Publication Date

1-1-2016

Document Type

Dissertation/Thesis

First Advisor

Hedin, David

Degree Name

B.S. (Bachelor of Science)

Department

Department of Physics

Abstract

The muon to electron conversion experiment, otherwise known as Mu2e, is an experiment being carried out at Fermilab whose purpose is to observe a direct neutrinoless conversion of a muon to an electron in the presence of a nuclear field. If this conversion is observed, scientists are informed of the existence of new particles or forces of nature beyond the Standard Model. Understanding the relationship between muons and electrons will help scientists learn more about the particles themselves as well as the forces that govern their interaction. Cosmic ray muons are a source of background in the Mu2e experiment, and the CRV, or the cosmic ray veto, is used to help detect these muons and reduce background rates. Since the probability to observe a neutrinoless muon conversion is so small, it is essential to detect and eliminate all sources of background so that the experiment does not obtain false positive results. Reducing the dead time of the CRV is critical to the accuracy of the results from the Mu2e experiment. The goal here is to be aware of the different sources of background, learn how neutron and gamma rays are produced, and explain the impact of the neutron and gamma radiation on the dead time of the CRV.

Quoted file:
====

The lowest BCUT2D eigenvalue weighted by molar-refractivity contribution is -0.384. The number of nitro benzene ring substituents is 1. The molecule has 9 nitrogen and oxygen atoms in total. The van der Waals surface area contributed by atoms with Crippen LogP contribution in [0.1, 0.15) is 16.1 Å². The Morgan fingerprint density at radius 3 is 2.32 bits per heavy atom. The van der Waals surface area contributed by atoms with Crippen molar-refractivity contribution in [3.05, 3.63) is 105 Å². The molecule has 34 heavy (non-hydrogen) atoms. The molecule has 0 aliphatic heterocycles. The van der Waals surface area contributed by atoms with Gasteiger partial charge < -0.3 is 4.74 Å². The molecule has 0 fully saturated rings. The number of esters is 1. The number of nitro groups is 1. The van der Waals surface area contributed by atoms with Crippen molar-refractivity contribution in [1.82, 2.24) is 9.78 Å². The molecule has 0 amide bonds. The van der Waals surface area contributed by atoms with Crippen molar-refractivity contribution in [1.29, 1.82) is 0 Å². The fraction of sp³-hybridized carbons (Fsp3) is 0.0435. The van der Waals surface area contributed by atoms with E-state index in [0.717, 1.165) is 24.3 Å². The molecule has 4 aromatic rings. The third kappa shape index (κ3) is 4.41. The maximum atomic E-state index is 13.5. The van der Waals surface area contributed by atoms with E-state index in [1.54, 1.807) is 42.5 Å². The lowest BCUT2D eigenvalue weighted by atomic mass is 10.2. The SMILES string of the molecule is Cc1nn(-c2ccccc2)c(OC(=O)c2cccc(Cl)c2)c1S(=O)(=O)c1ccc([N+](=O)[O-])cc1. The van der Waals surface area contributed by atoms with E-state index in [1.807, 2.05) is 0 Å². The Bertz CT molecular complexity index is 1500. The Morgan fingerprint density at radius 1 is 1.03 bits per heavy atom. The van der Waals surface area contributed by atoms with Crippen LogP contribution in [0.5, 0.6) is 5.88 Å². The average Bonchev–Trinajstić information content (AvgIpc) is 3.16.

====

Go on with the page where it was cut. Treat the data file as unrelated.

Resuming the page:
Extent

11 pages

Language

eng

Publisher

Northern Illinois University

Rights Statement

In Copyright

Rights Statement 2

NIU theses are protected by copyright. They may be viewed from Huskie Commons for any purpose, but reproduction or distribution in any format is prohibited without the written permission of the authors.

Media Type

Text

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